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Religious Peacebuilding in the Democratic Republic of Congo

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Roger B Alfani

Religious Peacebuilding in the Democratic Republic of Congo analyzes the contributions of three churches at both the leadership and the grassroots levels to conflict transformation in Goma, Democratic Republic of Congo. While states have long been considered main actors in addressing domestic conflicts, this book demonstrates that religious actors can play a significant role in peacebuilding efforts. In addition, rather than focusing exclusively on top-down approaches to conflict resolution, Religious Peacebuilding in the Democratic Republic of Congo incorporates viewpoints from both leaders of the Catholic, 3ème Communauté Baptiste au Centre de l’Afrique and Arche de l’Alliance in Goma and grassroots members of these three churches.

“This book is a clearly written and empirically grounded study of the role of churches and their followers in the making of conflict and peace in the Great Lakes region of eastern DRC. Alfani carefully places the views of church members in the city of Goma in North Kivu alongside relevant scholarly and theological accounts of the reasons for conflict and concomitant ways of making peace.” David M. Gordan, Professor of History, Bowdoin College

“Roger B. Alfani’s work on religion and peace-building makes a significant and welcome contri-bution to the scholarship on the Eastern Democratic Republic of Congo. Few scholars of the region have done this kind of qualitative research on the subject, particularly in a way that so effectively engages both the leadership and grassroots members of diverse religious communities. Given the significance of religion to the everyday lives of individuals and communities in Eastern Congo, and to their overall understandings and perceptions of peace and conflict, such oversight is, indeed, troubling. Alfani’s work makes important steps toward developing a substantive, quali-tative, evidence-driven analysis of these issues. But more importantly, he does so with great nu-ance, paying attention to both the ways in which such communities can contribute to and exac-erbate conflict and the ways in which such communities encourage and facilitate peace building.” Nicole Eggers, Assistant Professor of African History, University of Tennessee-Knoxville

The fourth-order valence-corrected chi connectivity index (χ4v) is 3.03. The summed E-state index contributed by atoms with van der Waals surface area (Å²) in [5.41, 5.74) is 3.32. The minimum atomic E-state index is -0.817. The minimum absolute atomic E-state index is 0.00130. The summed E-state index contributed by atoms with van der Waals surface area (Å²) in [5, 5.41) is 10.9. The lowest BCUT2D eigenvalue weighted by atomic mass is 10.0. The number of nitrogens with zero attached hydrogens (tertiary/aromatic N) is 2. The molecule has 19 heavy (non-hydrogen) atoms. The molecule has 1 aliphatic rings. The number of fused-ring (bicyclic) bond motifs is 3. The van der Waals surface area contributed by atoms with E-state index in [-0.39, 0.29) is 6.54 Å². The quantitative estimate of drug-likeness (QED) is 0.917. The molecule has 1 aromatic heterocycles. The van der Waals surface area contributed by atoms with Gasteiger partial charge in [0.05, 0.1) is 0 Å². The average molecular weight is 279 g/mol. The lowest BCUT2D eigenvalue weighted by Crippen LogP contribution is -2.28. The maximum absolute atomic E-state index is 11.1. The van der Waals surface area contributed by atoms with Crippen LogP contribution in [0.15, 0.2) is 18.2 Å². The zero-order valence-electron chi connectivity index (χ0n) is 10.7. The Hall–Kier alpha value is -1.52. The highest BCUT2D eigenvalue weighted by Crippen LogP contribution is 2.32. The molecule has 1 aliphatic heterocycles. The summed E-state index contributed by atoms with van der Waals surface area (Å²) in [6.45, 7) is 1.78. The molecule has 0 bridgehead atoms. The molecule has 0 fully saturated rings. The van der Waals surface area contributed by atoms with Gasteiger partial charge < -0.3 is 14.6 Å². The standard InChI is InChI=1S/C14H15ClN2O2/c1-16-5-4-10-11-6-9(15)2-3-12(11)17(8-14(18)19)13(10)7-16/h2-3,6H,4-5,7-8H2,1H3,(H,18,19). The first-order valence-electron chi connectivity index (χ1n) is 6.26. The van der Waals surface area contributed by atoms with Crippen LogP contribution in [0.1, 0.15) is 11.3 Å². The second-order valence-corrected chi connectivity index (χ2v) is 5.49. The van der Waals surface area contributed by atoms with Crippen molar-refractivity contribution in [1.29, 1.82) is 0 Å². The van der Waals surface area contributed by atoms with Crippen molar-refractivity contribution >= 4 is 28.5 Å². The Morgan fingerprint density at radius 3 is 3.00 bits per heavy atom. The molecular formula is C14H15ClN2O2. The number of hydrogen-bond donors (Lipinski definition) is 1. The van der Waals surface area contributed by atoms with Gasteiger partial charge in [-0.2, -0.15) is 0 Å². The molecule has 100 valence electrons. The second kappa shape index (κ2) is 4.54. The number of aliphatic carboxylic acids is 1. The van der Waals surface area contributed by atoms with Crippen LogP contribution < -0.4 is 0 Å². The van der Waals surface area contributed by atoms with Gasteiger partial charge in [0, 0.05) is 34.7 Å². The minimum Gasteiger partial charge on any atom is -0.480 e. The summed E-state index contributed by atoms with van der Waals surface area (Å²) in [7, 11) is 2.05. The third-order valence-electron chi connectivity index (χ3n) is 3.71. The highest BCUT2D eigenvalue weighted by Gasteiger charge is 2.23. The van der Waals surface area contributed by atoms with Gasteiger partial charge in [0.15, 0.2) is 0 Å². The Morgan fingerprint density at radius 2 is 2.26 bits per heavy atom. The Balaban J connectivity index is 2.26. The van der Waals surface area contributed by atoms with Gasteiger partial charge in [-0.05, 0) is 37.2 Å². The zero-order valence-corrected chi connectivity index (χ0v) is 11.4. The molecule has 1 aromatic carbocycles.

“In this groundbreaking book, Dr. Alfani gives a voice to religious peace activists who are usually voiceless in both the media and academic circles. His many interviewees are part of the silent majority of grassroots religious people and local religious leaders who demonstrate how religious faith and community is central to resilience in the midst of latent war conditions. This remarka-ble book is the result of courageous ethnographic research that not only sheds new light on the notions of peace and peacebuilding from the perspectives of persons living in a precarious context at many levels: political, economic, and social, but not spiritual! Dr. Alfani’s book also provides new contributions in matters of ethnographic theory and methodology when it comes to doing fieldwork in dangerous contexts, sharing his insights with great sensitivity to his informants’ need for security.” Patrice Brodeur, Professeur agrégé, Institut d’études religieuses, Université de Montréal